Owner Bob Wetenhall announced Monday that Trestman's contract, which was to expire at the end of this season, has been extended by four years.
Should he remain until it concludes in 2016, he will have coached the Canadian Football League club for nine seasons, one more than Douglas (Peahead) Walker's team-record eight-year stint from 1952-59.
"I asked him to stay," Wetenhall said. "He's an extraordinary human being, a great friend and a great coach and I want him to stay here."
Since taking over as head coach from general manager Jim Popp in 2008, Trestman has not had a losing season. He has compiled a 50-25 regular season record, including 2-1 this season, and a 5-2 mark in the playoffs, reaching the Grey Cup game three times and winning in 2009 and 2010.
It seems every year there are rumours he will land the NFL head coaching job that has eluded him thus far, but no one connected with the Alouettes would say if his deal includes a clause that would allow him to leave.
''We've never discussed it; we're not going to,'' Trestman said.
The 56-year-old Minnesotan arrived in the CFL after a long career as a quarterbacks coach and offensive co-ordinator in the NFL and U.S. university football. He quickly learned the 12-man game and built one of the league's most powerful offences around veteran quarterback Anthony Calvillo.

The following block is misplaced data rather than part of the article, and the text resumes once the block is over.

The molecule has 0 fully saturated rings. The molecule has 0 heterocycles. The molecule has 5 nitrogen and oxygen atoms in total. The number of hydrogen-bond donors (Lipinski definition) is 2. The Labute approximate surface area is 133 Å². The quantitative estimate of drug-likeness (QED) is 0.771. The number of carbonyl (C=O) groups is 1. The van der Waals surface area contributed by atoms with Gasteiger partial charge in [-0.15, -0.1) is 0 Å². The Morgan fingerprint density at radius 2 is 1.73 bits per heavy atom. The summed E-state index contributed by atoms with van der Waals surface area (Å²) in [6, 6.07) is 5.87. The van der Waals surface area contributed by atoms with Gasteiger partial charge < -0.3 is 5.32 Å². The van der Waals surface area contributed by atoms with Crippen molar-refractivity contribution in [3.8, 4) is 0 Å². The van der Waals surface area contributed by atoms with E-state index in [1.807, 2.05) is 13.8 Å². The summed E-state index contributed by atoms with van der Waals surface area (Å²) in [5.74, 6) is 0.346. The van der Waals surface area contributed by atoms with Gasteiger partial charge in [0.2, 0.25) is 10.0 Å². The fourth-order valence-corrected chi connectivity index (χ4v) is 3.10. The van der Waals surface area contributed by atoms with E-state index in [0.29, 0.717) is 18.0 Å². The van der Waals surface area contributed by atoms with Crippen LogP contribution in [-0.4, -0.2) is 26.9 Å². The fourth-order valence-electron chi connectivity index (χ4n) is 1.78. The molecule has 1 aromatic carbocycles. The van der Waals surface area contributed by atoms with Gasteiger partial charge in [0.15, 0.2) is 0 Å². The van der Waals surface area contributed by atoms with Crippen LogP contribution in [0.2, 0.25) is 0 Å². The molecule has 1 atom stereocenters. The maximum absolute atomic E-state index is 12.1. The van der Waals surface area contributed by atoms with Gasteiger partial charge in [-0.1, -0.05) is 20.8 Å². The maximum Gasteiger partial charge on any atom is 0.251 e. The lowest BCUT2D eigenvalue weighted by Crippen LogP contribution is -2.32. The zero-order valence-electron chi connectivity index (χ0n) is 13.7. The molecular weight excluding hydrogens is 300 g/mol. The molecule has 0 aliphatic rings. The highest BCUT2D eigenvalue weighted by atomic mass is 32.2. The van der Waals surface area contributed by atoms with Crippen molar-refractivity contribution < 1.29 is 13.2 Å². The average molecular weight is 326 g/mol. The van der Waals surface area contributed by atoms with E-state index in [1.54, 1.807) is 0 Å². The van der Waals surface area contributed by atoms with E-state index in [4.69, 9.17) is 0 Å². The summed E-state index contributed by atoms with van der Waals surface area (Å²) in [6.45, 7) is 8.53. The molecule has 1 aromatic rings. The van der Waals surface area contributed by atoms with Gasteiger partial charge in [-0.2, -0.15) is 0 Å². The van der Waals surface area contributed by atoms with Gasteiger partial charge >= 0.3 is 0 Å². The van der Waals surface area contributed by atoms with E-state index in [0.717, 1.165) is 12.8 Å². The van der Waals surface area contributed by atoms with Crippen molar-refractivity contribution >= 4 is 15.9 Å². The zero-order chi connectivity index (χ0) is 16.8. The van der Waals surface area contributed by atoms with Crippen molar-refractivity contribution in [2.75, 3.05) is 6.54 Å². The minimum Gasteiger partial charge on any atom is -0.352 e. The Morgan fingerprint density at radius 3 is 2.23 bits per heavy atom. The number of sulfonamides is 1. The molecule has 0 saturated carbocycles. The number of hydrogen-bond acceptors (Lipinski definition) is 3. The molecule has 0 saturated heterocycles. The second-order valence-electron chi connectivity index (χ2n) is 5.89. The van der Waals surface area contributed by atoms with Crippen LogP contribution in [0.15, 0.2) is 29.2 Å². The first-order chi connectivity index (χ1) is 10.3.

The Alouettes set a team record with 15 wins in 2009, when he was named CFL coach of the year.
They dropped to 12 wins in 2010, but still won the Grey Cup, and then took a dip to 10-8 last season when injuries ravaged the defence. But they still led the CFL in scoring while Calvillo set career records in passing, completions and touchdown passes.
''I just love everything about this league,'' the 56-year-old Trestman said. ''I've enjoyed every minute.
''We've had success on the field because of Anthony. And the people I (work with) all do a great job. That allows me the low-maintenance job of being head coach.''
Trestman has a deal with Wetenhall to live in Montreal only during the season. The off-season is spent with his wife and children in Raleigh, N.C., although they fly up to visit from time to time.
His wife Cindy was at the news conference when the contract extension was signed.
''It's been a great environment for being able to do what we love to do professionally and having the off-season that Bob's provided in terms of me being at home with my family,'' Trestman said. ''My youngest will be going to college.
''It's been such an enjoyable ride, we want to stay on it for now.''
Before Trestman, the Alouettes had many winning regular seasons, but had only one Grey Cup under coach Don Matthews in 2002 since the team's rebirth in 1996.
''He put us over the hump,'' Calvillo said. ''We won two more championships under his leadership.
''To me, that's the difference. There's a lot of great players in the league. It all comes down to coaching.''
Calvillo, who will turn 40 in August, said Trestman has helped him extend his career.
''The difference is the detail in every play,'' he said. ''Each play has its own unique drop to it, it's own landmarks where each receiver has to be. And it's just drilled into us so it becomes second nature.''
Longevity at the top has been a big part of the Alouettes' success.
General manager Popp has been with the team since it moved to Montreal from Baltimore in 1996. Wetenhall took over from Jim Spiros as owner the following season. Calvillo has been with the team since 1998 and has been the starter since 2000.
Now Trestman looks to be in for a long stay, although things can change quickly in pro sports, especially when it involves coaches.